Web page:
Full Truth's four surviving pastors pose for a photo after the 25th anniversary celebration Sept. 7. Pictured are (from left) Rev. Darlene Franklin, current pastor Rev. Ronchele Andres, Bishop Allen Spencer and founder Rev. Dr. Renee McCoy. Rev. Darren McCarroll, who pastored the church from 1996-1999 died in 2001. Photo courtesy of Full Truth Ministries.

Black LGBT Church Founder Celebrates In Detroit

By Jason A. Michae

DETROIT - She no longer lives here, but Rev. Dr. Renee McCoy came home this month to help celebrate the 25th anniversary of the church she founded. She spoke at a Friday night revival service Sept. 5th - part of a three-day anniversary celebration the church hosted - and later spoke with Between The Lines about the church's early days and how far it has come.

A Detroit native, McCoy began her church leadership career at MCC-Detroit in 1976. She served as a deacon before relocating to New York to finish her training. It was there that she was licensed and ordained as a minister and where 1981 she started her first church, Harlem MCC, in 1981; it was the first openly LGBT congregation anywhere led and administered by black LGBT persons.

In 1987, McCoy moved to Washington to become executive director of the National Coalition of Black Lesbians and Gays. She stayed there until late 1988, when she moved the NCBLG national offices to Detroit and returned home. She continued to do denomination level work with MCC-D, but was not on staff there.

"My ministry was NCBLG and HIV/AIDS," McCoy recalled of that time. "Around February 1989, a group of folks from the local NCBLG Detroit met with me to talk about the spiritual vacuum they experienced as black LGBT persons. We began meeting as a Bible study group. As that group explored the truth of the scriptures, it became apparent that more black LGBT persons could benefit from a positive and affirming support system beyond the bars and underground party community."

But to many, a black, gay church was a hard sell.

"The hardest part for me was convincing other blacks that we were not going to hell because we had the church," said McCoy. "Homophobia had been internalized for so long and operationalized so deeply that it was hard for many to believe they were worthy to be loved by God. Many were afraid something terrible would happen."

A couple years in, McCoy made the decision to join forces with Carl Bean and his Unity Fellowship Movement.

"At that time, Unity was a single congregation in Los Angeles and a second church was about to start in New York," McCoy remembered. "Carl Bean and I had been friends and had worked together around HIV/AIDS since I was in New York. He wanted to begin a national faith based movement and the members of Full Truth decided to become part of that effort. It made sense."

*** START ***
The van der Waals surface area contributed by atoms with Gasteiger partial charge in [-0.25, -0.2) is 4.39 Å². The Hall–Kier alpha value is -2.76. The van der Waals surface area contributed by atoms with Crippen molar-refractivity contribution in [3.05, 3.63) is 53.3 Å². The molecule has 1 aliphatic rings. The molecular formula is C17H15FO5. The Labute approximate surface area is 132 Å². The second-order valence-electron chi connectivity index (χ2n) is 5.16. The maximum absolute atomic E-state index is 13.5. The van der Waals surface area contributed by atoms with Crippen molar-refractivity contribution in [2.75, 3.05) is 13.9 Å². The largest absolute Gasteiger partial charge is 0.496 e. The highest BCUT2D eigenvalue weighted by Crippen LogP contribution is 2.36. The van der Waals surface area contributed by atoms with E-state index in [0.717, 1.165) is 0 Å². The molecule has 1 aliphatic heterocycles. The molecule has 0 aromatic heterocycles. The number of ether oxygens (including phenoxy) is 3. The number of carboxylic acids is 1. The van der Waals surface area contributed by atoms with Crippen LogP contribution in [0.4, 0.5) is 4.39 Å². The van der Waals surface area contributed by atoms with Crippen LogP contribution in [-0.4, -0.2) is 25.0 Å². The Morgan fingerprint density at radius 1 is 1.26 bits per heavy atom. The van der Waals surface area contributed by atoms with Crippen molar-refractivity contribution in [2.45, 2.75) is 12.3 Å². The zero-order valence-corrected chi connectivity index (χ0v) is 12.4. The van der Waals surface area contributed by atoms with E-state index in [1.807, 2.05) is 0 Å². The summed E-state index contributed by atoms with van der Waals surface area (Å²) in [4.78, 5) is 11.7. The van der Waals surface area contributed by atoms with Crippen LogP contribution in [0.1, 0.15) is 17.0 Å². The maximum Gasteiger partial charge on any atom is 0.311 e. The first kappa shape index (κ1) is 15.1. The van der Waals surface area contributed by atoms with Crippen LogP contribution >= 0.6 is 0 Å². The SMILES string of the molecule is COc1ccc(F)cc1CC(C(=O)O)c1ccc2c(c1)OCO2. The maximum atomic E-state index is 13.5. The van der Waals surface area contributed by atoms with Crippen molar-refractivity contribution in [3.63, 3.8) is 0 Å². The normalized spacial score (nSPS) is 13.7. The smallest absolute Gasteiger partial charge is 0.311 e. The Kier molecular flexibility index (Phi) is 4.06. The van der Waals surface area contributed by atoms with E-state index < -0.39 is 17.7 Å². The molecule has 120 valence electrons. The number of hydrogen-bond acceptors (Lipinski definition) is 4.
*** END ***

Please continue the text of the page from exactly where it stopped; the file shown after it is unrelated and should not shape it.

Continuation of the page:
Then, in 1995, McCoy made the decision to retire from parish ministry and begin graduate school.

"Every Sunday morning, I told our congregation to reach for their dreams and live up to their full potential," said McCoy. "I was not doing that in my personal life. I wanted to do more in my own life."

So the church decided to install McCoy's assistant pastor, Allen Spencer, to lead the church. Spencer's tenure as pastor was to be a short one however. Bean decided to relocate him to New York and replace him with someone who had studied under him directly, Detroit native Darren McCarroll, in 1996. McCarroll remained with the church for three years until members from Full Truth made the decision to pull out of the Unity Fellowship Movement.

Briefly, McCoy returned.

"I was only there for a few months to help the church resolve a massive debt," she said. "We managed to raise enough to get things back on track and I went back to dealing with my life."

But before she left, McCoy ordained Darlene Franklin, a longtime deacon with the church, as minister. Franklin provided Full Truth with some much needed consistency and went on to lead the church for nine years. In 2010, she stepped down and Ronchele Andres, an assistant under Franklin, became the church's fifth pastor.

For her part, Andres saw to it that McCoy and the other two surviving pastors, Franklin and Spencer, were included in the 25th anniversary celebration.

"The weekend went beautifully," Andres said. "The best part is we had all four pastors. We had a good time all weekend. Everything just turned out great."

Somewhat fittingly, when McCoy spoke to the church, she spoke not about what the church had accomplished over the past 25 years but about the work that still needed to be done.

"I think the work of Full Truth continues," said McCoy. "My message to the congregation while I was there is that Full Truth is still standing but must resist standing still. The challenge for the church and, especially the black LGBT community, is how to move forward and really live the love of God.

"Full Truth was the first LGBT organization to buy a building in Detroit," McCoy continued. "My dream has always been and continues to be for that building to be a place where healing and growth happens for our community. The abiding charge for Full Truth is to bring the good news of God's all-accepting love for all to the world and to demonstrate that loving presence through robust and effective ministries. We must do the simple work of the Church: feed the hungry, clothe the naked, house the homeless, etc. In a city so damaged by despair, it is my belief that this is the best time ever to witness the power of love, hard work, humility and compassion. This is the best time ever for the black LGBT community in Detroit to live the Full Truth of their lives, which is a commanding awakening to the beauty, powerss and capabilities emerging in each of us every day."

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